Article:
1 Peter Camesasca is a partner, Horst Henschen is of counsel, Katherine Kingsbury is special counsel and Martin Juhasz is an associate at Covington & Burling. The authors thank Rosalia Mulara and Paraskevi Gkaidatzi for their valuable contributions to this article.

2 Phil Hogan, former EU Trade Commissioner on 25 March 2020.

3 If declarations to CFIUS are included, then Chinese investors rank lower overall in 2020. For more information, see the CFIUS annual report, at https://home.treasury.gov/system/files/206/CFIUS-Public-Annual-Report-CY-2020.pdf.

4 Although President Biden repealed these orders, the focus on foreign access to data about US citizens remains a prominent issue and is being pursued under other executive orders. For further information, go to https://www.cov.com/en/news-and-insights/insights/2021/06/president-issues-executive-order-revoking-tiktok-and-wechat-executive-orders-and-addressing-access-by-foreign-adversaries-to-us-personal-data.

5 Covington & Burling’s market-leading CFIUS practice advised Qualcomm on the defence of this takeover.

6 ‘Germany withdraws approval of Chinese Takeover of Aixtron’, The Wall Street Journal (24 October 2016), https://www.wsj.com/articles/german-withdraws-approval-of-chinese-takeover-of-aixtron-1477297215 (last accessed 22 October 2021).

7 Plotkin, Fagan, et al., ‘President Obama Blocks Chinese Acquisition of Aixtron SE’ (5 December 2016), https://www.cov.com/en/news-and-insights/insights/2016/12/president-obama-blocks-chinese-acquisition-of-aixtron-se (last accessed 22 October 2021).

8 A draft prohibition decision dated 26 November 2020 has been leaked and provides detailed insights.

9 Roland M Stein and Leonard von Rummel, ‘Germany’ in Lexology Getting the Deal Through: Foreign Investment Review 2021, https://www.lexology.com/gtdt/tool/workareas/report/foreign-investment-review/chapter/germany (last accessed 1 November 2021).

10 ibid.

11 Public debate has focused, for example, on the subject of Huawei’s involvement in the UK telecommunications supply chain, which has resulted in orders made in 2020 (under other, non-FDI, powers) to ban Huawei from the 5G mobile phone network.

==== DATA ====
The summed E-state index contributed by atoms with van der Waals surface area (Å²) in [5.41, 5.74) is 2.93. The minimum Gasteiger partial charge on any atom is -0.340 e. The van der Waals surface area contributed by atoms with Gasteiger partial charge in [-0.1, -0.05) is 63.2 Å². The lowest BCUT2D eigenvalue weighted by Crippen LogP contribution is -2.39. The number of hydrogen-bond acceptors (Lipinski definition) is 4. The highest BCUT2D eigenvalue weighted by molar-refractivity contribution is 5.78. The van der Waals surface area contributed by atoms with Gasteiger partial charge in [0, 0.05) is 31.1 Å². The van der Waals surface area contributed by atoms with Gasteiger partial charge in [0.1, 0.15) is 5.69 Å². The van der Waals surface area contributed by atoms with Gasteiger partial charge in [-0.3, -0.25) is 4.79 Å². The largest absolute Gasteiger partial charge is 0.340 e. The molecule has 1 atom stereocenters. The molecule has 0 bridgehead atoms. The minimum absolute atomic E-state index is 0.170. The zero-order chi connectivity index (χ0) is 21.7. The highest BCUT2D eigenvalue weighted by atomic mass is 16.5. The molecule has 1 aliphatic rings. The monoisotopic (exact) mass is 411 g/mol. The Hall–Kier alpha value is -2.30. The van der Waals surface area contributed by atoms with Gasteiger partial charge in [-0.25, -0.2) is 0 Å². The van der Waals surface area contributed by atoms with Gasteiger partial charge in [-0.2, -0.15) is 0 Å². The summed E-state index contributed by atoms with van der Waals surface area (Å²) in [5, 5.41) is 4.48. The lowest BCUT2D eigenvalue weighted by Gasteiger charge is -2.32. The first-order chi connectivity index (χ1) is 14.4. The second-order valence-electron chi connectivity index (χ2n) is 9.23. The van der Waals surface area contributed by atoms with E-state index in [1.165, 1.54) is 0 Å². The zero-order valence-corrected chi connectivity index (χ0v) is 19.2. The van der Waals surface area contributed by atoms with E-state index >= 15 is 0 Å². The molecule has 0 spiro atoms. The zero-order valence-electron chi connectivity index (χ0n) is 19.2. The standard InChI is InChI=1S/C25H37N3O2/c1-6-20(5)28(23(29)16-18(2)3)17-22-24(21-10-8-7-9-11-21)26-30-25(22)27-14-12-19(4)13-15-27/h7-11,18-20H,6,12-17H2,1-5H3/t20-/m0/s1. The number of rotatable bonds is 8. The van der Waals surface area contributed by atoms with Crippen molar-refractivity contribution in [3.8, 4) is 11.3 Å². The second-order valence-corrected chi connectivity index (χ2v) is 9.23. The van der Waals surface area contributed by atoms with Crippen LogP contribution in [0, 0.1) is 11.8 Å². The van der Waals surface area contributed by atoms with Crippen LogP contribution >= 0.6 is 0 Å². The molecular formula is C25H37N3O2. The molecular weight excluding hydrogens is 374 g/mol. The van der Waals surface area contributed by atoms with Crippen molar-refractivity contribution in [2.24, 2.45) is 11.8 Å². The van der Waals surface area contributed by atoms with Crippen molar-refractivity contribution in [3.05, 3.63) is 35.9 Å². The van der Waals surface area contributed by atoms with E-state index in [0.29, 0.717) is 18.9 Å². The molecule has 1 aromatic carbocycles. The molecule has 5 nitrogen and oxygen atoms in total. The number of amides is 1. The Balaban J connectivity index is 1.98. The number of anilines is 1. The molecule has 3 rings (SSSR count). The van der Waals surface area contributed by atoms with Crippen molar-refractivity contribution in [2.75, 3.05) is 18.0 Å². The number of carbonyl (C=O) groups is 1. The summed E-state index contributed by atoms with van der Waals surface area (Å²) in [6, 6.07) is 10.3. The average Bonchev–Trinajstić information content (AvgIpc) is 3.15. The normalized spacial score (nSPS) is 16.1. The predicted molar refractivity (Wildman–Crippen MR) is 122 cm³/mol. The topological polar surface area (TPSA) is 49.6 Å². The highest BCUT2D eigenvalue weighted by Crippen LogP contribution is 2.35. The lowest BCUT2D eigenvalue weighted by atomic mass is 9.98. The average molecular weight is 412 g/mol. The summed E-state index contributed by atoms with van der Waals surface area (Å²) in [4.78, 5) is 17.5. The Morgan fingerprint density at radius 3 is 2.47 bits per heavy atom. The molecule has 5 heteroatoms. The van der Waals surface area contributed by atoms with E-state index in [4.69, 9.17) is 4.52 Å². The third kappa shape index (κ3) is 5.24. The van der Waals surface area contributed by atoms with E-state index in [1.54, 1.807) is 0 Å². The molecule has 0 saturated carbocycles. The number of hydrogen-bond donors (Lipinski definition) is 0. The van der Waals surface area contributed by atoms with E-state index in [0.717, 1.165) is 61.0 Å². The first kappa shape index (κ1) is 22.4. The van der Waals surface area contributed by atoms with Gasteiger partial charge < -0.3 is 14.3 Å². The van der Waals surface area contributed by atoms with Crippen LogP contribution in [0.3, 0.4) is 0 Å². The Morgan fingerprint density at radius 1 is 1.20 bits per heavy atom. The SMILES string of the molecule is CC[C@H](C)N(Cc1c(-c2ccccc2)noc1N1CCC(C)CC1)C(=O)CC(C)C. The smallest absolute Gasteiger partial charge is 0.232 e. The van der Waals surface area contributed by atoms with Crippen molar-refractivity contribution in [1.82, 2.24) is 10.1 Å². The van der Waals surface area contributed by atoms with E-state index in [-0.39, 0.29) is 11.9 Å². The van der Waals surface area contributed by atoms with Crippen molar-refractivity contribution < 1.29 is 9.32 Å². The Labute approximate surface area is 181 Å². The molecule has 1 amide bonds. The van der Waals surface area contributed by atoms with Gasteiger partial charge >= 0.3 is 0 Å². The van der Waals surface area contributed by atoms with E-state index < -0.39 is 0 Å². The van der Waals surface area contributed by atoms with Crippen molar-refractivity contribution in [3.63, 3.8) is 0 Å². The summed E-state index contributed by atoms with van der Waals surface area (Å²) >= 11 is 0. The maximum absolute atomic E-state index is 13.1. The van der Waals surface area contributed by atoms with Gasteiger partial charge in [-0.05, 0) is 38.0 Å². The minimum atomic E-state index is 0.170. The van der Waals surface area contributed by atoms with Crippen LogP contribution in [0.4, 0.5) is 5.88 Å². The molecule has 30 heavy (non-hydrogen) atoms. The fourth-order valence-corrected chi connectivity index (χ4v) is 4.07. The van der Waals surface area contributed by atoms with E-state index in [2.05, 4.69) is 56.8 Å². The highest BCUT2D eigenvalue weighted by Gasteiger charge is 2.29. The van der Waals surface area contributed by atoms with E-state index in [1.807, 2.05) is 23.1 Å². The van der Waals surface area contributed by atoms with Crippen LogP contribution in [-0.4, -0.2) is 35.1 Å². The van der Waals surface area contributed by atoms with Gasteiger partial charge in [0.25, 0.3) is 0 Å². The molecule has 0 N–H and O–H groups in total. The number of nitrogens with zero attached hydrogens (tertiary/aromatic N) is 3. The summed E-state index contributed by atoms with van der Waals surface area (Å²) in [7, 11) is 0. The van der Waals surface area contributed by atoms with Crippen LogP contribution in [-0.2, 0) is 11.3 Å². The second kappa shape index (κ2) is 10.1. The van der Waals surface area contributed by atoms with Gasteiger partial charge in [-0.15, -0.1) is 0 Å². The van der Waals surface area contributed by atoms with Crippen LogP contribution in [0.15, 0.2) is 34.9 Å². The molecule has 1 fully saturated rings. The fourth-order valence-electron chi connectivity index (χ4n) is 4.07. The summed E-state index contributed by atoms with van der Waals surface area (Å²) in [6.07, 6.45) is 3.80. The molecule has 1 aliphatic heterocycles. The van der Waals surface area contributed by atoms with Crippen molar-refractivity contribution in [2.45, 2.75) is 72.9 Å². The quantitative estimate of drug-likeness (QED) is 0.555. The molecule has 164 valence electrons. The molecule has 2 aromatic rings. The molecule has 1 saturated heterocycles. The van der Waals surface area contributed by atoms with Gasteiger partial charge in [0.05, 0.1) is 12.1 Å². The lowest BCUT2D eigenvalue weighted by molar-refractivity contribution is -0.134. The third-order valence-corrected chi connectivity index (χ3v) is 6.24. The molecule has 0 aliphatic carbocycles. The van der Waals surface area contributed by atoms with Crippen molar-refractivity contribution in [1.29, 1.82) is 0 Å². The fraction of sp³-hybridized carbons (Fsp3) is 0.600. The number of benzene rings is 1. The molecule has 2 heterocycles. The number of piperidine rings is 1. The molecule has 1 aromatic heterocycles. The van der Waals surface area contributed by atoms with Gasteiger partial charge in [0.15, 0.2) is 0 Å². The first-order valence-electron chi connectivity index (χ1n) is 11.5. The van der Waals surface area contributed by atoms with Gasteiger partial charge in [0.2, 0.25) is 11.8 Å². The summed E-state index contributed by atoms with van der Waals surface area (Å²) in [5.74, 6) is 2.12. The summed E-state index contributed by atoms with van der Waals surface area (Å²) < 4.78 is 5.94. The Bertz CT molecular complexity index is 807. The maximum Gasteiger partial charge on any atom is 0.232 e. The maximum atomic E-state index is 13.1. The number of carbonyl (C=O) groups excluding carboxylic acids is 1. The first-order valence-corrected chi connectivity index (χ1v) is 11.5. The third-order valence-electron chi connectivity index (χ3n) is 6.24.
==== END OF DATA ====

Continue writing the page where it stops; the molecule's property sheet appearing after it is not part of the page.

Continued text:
12 Under current FDI powers in the United Kingdom, public announcements and reports (although usually redacted) are made public in respect of each FDI (or ‘public interest’) intervention. This has facilitated the number of references to UK FDI matters in this chapter.

13 On 28 September 2021, it was announced that these undertakings will be renewed (on what appears to be a similar basis in substance) in connection with a restructuring of the Airwave emergency communications service, https://www.gov.uk/government/news/business-department-to-consult-on-revised-undertakings-from-sepura-plc-and-hytera-communications-corporation.

14 For further information, see ‘Proposed acquisition of Northern Aerospace Limited by Gardner Aerospace Holdings Limited: decision notice’, Report at para. 86, at https://www.gov.uk/government/publications/proposed-acquisition-of-northern-aerospace-limited-by-gardner-aerospace-holdings-limited-decision-notice.

17 ‘UK plans to force sale of Chinese-owned nuclear stake to investors’, Financial Times (London) (29 September 2021), at https://www.ft.com/content/a92bad50-ba5a-44e5-883b-29fac8a4571e.

19 However, certain regimes target investors from specific countries. India, for example, introduced stricter rules for all investors from border nations. See Press Note No. 3 (2020 Series) dated 17 April 2020, at https://dpiit.gov.in/sites/default/files/pn3_2020.pdf.

20 Regulation (EU) No. 452/2019 of the European Parliament and of the Council of 19 March 2019 establishing a framework for the screening of foreign direct investments into the Union, OJ LI 79/1 [EU FDI Regulation].

21 Even though Article 4(1) of Regulation (EU) No. 452/2019 also includes defence as a critical infrastructure and critical technology.

22 For example, Austria, Germany, Hungary and Spain.

23 For example, Australia, Canada and (as further outlined in the chapter) Spain.

24 Callol, Coca & Asociados, 2 February 2021: FDI Advisory Compilation.

25 ‘France, Germany, Italy urge rethink of foreign investment in EU’, Reuters (14 February 2017), https://www.reuters.com/article/uk-eu-trade-france-idUKKBN15T1ND.

26 European Commission, Study and Commission Staff Working Document (SWD(2019) 108 final) on Foreign Direct Investment in the EU (13 March 2019), https://trade.ec.europa.eu/doclib/docs/2019/march/tradoc_157724.pdf.

27 After the financial crisis in 2009, Chinese investment was a welcome source of capital for many European countries. For example, the Greek government sold its majority stake in the Piraeus Port Authority to a Chinese state-owned investor. In addition, jurisdictions such as Portugal have maintained an open policy towards all FDI.